In addition, the principle that the parties' performance “in reliance on an agreement may make a contractual remedy appropriate even though uncertainty is not removed” also supports a conclusion that the pending-projects clause is enforceable. RESTATEMENT (SECOND) OF CONTRACTS § 34(3). Although it performed other obligations under the purchase agreement, CTMI argues that this principle is inapplicable because it never performed any obligation under the pending-projects clause. That may be true, but CTMI substantially performed its obligations under the purchase agreement, and Fischer fully performed by transferring his business assets to CTMI in exchange for a price that CTMI expressly agreed “will include” payments based on the projects pending at the end of 2010. When parties “have already rendered some substantial performance or have taken other material action in reliance upon their existing expressions of agreement,” courts “will be more ready to find that the apparently incomplete agreement was in fact complete and required the payment and acceptance of a ‘reasonable’ price or a performance on ‘reasonable’ terms.” Scott, 489 S.W.2d at 556 (quoting ARTHUR CORBIN, 1 CORBIN ON CONTRACTS § 29). “The fact that they have so acted is itself a circumstance bearing upon the question of completeness of their agreement.” Id. (quoting ARTHUR CORBIN, 1 CORBIN ON CONTRACTS § 29).
We are left, then, with the fundamental principle that courts cannot rewrite the parties' contract or add to or subtract from its language. Relying on this principle, CTMI argues that a court cannot imply a reasonable price for the pending projects because the parties expressly agreed that the completion percentages “will have to be mutually agreed upon by [Fischer] and [CTMI].” In light of this language, CTMI asserts, it was only obligated to make the pending-projects payments “if the parties reached mutual agreement on completion percentages for in-progress projects.” According to CTMI, a court “cannot force parties to reach mutual agreement,” and unless we delete or rewrite this language, a court cannot impose any price without “additional negotiation and agreement between the parties.”
To be sure, contracting parties' “agreement to enter into negotiations, and agree upon the terms of a contract, if they can, cannot be made the basis of a cause of action.” Radford, 104 S.W.2d at 474. The pending-projects clause, however, says nothing about any “additional negotiations” over the completion percentages. The parties' prior dealings with the 2007 accounts receivable indicates that the completion percentages represent simple calculations of the work performed on a particular project before a certain date and the work to be performed after that date until the project's completion. CTMI agreed that that the 2010 adjustment “will include revenue based upon” those percentages, and nothing in the pending-projects clause indicated that either party reserved the right to “negotiate” for a different price or a “better deal” than the one they agreed to in 2007.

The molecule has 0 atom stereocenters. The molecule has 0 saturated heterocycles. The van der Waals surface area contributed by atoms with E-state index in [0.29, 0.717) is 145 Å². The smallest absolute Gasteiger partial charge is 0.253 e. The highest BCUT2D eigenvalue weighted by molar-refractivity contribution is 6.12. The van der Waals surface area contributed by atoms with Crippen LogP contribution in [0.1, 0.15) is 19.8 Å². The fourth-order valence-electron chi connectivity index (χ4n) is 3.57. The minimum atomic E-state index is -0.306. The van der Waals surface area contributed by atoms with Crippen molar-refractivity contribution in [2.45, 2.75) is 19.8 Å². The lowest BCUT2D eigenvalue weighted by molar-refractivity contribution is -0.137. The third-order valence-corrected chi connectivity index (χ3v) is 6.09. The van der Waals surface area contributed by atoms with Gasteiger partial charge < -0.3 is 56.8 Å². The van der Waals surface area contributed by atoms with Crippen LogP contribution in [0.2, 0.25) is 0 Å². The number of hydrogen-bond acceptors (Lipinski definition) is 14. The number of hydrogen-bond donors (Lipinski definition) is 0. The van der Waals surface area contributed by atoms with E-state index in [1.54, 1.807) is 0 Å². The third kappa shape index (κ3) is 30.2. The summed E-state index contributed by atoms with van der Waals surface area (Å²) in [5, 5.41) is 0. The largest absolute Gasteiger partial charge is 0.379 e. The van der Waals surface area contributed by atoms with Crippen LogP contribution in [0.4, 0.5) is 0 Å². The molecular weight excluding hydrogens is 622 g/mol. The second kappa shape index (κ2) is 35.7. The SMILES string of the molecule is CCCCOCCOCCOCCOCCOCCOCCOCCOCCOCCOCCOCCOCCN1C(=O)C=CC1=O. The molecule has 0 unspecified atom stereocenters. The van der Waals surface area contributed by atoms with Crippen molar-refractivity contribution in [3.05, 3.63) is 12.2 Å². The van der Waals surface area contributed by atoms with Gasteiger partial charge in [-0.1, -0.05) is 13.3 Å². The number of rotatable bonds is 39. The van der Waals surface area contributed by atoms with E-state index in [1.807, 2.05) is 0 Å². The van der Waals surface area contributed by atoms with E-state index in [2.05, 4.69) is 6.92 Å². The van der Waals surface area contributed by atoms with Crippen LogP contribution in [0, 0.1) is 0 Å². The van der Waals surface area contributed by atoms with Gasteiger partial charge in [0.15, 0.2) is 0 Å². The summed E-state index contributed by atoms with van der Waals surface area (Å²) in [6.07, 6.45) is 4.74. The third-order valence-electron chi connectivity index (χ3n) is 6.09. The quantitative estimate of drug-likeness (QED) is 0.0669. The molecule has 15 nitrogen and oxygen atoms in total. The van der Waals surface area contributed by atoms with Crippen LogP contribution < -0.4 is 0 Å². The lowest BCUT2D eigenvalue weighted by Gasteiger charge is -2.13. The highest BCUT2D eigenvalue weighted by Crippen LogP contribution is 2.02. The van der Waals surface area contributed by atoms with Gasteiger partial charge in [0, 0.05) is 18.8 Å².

Moreover, the pending-projects clause does not say that CTMI would have no obligation to make the pending-projects payments “if” the parties failed to agree on completion percentages; it simply says that those percentages “will have to be mutually agreed upon.” Construing that language within the purchase agreement as a whole, we note that the agreement also includes a “Cooperation” provision in which the parties agreed that neither party would “voluntarily undertake any course of action inconsistent with satisfaction of the [agreement's] requirements,” and “each shall promptly do all such acts and take all such reasonable measures as may be appropriate to enable it to perform as early as practicable the obligations herein provided to be performed by it.” 8 Contrary to CTMI's suggestion that it could simply avoid its agreement to pay for the 2010 pending projects by refusing to agree on completion percentages, the purchase agreement required CTMI to take “reasonable measures” to fulfill that obligation. And although the parties might reasonably disagree over the exact completion percentages, they expressly agreed that those percentages would determine the amounts of the pending-project payments, which CTMI expressly agreed the 2010 adjustment “will include.”
For these reasons, we find that the cases on which CTMI relies are distinguishable in important respects. CTMI relies, for example, on Playoff Corp. v. Blackwell, in which the parties entered into an employment contract that promised the employee 25% of a portion of the company's fair market value upon his termination. 300 S.W.3d 451, 454 (Tex.2009). The parties did not agree, however, on how the company's fair market value would be determined, but instead agreed that it would be determined based on a specific “formula or methodology” that the parties would have to agree to in the future after “later negotiations.” Id. at 456–57. The court concluded that the agreement in that case was unenforceable because the parties had agreed to agree on a method “to determine fair market value.” Id. at 457. CTMI also relies on a Tennessee court of appeals' decision in Four Eights, LLC v. Salem, in which the court similarly held that the parties had redefined fair market value to be something that they had to agree on after further negotiations, and the agreement did not include any way to determine that value. 194 S.W.3d 484, 486 (Tenn.Ct.App.2005).